single-attachment.php
To display a single attachment.
single.php
The default template for displaying elements of a single type.
index.php
The default fallback template in WordPress.

Hierarchy for embeds

Starting with WordPress 4.5, you can use templates to render embedded content in WordPress.

embed-{post-type}-{post_format}.php
WordPress will first look for the post type and post format template. For example, if you have a “review” with “video”, WordPress will look for the embed-review-video.php file.
embed-{post-type}.php
If the post type is “review”, WordPress will look for embed-review.php.
embed.php
The default fallback for all inserts.

Other theme files

These files are not used in the hierarchy, but are plugged inside most templates as part of them.

header.php
Contains the title of the WordPress site and is usually called at the beginning of all template files. It usually contains the logo and menu, as well as the technical information of the <head> tag – meta tags, calls to css and js files, analytics, page title, etc. Connected using the get_header().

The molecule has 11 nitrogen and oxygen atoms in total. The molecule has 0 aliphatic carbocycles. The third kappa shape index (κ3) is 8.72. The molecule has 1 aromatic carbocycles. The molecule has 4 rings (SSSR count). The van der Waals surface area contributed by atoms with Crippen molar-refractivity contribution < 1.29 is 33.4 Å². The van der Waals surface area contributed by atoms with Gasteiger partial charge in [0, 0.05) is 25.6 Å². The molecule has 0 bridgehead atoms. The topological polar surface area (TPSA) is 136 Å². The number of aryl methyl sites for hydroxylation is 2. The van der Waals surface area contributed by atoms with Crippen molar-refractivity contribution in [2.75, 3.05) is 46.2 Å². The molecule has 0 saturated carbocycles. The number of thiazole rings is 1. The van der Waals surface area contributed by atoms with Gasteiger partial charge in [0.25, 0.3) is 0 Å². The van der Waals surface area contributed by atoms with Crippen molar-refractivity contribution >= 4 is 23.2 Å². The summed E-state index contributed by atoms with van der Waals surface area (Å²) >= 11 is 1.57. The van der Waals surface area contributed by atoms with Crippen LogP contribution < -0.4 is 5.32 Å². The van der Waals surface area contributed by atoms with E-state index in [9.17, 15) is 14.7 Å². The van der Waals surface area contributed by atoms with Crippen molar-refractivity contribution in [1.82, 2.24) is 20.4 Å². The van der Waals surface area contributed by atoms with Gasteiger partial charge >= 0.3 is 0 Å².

footer.php
Used to create the footer section of a WordPress theme and is called at the end of all template files. footer.php usually contains copyright information, JS file calls, widget areas, site navigation. It is connected using the get_footer() function.
sidebar.php
Used to create a site sidebar and called in template files like index.php, page.php, single.php to display the sidebar panels. It usually contains widget areas. It is connected using the get_sidebar() function.
searchform.php
Template for displaying a search form in WordPress. It is connected using the get_search_form() function. It usually contains widget areas. It is connected using the get_sidebar() function.
functions.php
A file that contains the functionality of a theme. As a rule, it is used only to connect logically divided files with site functions from the includes/ or inc/ folder. It connects automatically when the theme is loaded.